Oriental Fruit Fly

Oriental Fruit Fly

The Oriental fruit fly is a threat to many fruits and vegetables. Don't move non-inspected fruit and vegetables.

The Oriental Fruit Fly (Bactrocera dorsalis) is a destructive agricultural pest in many parts of the world. It is a tropical species that is widespread through much of the mainland of Southern Asia, neighboring islands, and in Africa. Oriental fruit fly was first found in Hawaii in the mid-1940s. It was found on the U.S. mainland in Florida in 2002 and 2015. It is known to attack more than 400 fruits and vegetables, including apricots, cherries, citrus, figs, peaches, pears, plums and tomatoes.

  • The Oriental fruit fly is currently under eradication in California and Florida and is known to occur in Hawaii.

  • See Pest Tracker for details

Oriental fruit flies attack more than 400 types of fruits and vegetables. The host list includes:

  • Apple
  • Apricot
  • Avocado
  • Banana
  • Bell pepper
  • Cactus
  • Cashew
  • Cherry
  • Chili
  • Cucumber
  • Date palm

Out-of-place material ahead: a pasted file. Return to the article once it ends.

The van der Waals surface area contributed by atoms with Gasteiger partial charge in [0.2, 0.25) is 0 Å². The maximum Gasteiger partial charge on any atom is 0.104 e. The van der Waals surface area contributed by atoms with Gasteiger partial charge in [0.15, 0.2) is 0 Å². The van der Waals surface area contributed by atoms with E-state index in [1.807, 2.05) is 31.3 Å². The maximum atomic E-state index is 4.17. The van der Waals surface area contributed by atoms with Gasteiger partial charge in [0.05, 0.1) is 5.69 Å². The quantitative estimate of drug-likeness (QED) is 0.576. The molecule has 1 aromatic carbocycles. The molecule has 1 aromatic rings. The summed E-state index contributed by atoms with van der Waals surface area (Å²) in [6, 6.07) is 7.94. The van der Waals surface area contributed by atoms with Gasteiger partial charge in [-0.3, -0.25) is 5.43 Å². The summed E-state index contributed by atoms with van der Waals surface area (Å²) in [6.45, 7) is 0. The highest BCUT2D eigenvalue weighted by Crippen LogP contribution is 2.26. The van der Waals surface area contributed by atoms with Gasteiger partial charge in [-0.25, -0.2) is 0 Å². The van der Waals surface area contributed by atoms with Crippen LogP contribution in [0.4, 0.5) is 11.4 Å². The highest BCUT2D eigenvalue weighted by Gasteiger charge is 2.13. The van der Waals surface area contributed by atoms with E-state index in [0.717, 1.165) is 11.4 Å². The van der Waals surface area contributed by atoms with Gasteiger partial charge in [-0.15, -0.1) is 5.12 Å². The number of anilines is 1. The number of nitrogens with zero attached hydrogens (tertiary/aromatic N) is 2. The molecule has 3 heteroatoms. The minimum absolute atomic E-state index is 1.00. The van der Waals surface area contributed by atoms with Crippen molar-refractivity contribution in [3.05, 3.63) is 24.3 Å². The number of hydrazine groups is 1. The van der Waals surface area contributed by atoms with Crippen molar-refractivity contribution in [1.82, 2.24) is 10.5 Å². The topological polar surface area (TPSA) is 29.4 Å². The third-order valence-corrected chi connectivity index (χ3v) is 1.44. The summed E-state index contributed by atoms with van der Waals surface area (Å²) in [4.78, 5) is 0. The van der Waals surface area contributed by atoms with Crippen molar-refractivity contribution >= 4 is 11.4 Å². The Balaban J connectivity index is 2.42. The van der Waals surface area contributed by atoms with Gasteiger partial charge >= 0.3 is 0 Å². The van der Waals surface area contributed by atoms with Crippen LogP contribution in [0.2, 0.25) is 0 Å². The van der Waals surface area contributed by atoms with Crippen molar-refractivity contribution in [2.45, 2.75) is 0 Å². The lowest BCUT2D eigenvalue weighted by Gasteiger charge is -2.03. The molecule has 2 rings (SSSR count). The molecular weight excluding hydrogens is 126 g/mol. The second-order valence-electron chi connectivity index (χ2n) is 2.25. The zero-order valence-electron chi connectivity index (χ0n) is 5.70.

• Fig
  • Grape
  • Grapefruit
  • Guava
  • Lemon
  • Lime (Persian, sour and sweet)
  • Mandarin
  • Mango
  • Nectarine
  • Orange
  • Papaya
  • Peach
  • Pear
  • Persimmon
  • Plum
  • Pomegranate
  • Tangerine
  • Tomato
Walnut (California black and English)

  • Fresh produce, fruit and vegetables brought into California without inspection.
  • Visible adult flies: somewhat larger than a house fly, the body color is variable but generally bright yellow with a dark "T" shaped marking on the abdomen. The wings are clear. The female has a pointed slender ovipositor to deposit eggs under the skin of host fruit.

  • Visible larvae within infested fruit: legless, white to yellowish-white, and grow to a length of 0.4 (or 2/5) inches inside the host fruit
  • Do not bring or mail fresh fruits, vegetables, plants into your state or another state unless agricultural inspectors have cleared them first.
  • When returning from international travel, declare all agricultural products to U.S. customs officials.
    Learn more at http://www.aphis.usda.gov/travel/.
  • Never remove fresh produce from your property if your area is under Oriental fruit fly quarantine.
  • Cooperate with all quarantine restrictions or rules that might be imposed.
  • Allow authorized agricultural workers access to property to install and inspect insect-monitoring traps.
  • Know the quarantines in your area and learn to leave Hungry Pests behind.
  • Know and follow the quarantines in your area and learn to leave Hungry Pests behind


What's at Risk from the Oriental Fruit Fly:

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